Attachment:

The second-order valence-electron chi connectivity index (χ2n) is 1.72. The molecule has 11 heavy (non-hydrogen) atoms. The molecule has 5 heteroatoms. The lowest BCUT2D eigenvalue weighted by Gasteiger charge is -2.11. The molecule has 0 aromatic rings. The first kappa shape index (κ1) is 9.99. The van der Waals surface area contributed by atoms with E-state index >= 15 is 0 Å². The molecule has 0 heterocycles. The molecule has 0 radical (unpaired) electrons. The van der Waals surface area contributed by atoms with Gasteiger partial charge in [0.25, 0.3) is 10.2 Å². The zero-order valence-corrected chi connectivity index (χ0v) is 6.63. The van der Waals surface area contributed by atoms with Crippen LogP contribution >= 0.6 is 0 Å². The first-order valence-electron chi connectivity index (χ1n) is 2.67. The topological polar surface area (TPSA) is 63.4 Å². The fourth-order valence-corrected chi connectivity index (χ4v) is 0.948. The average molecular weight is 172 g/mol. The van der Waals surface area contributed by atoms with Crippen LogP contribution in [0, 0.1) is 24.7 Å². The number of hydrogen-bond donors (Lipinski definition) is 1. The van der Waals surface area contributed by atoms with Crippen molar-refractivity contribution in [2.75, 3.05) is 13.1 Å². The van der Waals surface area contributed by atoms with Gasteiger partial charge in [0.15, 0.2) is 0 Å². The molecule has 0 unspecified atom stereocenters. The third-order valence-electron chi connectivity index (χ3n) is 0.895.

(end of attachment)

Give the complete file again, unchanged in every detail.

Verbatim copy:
The second-order valence-electron chi connectivity index (χ2n) is 1.72. The molecule has 11 heavy (non-hydrogen) atoms. The molecule has 5 heteroatoms. The lowest BCUT2D eigenvalue weighted by Gasteiger charge is -2.11. The molecule has 0 aromatic rings. The first kappa shape index (κ1) is 9.99. The van der Waals surface area contributed by atoms with E-state index >= 15 is 0 Å². The molecule has 0 heterocycles. The molecule has 0 radical (unpaired) electrons. The van der Waals surface area contributed by atoms with Gasteiger partial charge in [0.25, 0.3) is 10.2 Å². The zero-order valence-corrected chi connectivity index (χ0v) is 6.63. The van der Waals surface area contributed by atoms with Crippen LogP contribution >= 0.6 is 0 Å². The first-order valence-electron chi connectivity index (χ1n) is 2.67. The topological polar surface area (TPSA) is 63.4 Å². The fourth-order valence-corrected chi connectivity index (χ4v) is 0.948. The average molecular weight is 172 g/mol. The van der Waals surface area contributed by atoms with Crippen LogP contribution in [0, 0.1) is 24.7 Å². The number of hydrogen-bond donors (Lipinski definition) is 1. The van der Waals surface area contributed by atoms with Crippen molar-refractivity contribution in [2.75, 3.05) is 13.1 Å². The van der Waals surface area contributed by atoms with Gasteiger partial charge in [0.15, 0.2) is 0 Å². The molecule has 0 unspecified atom stereocenters. The third-order valence-electron chi connectivity index (χ3n) is 0.895.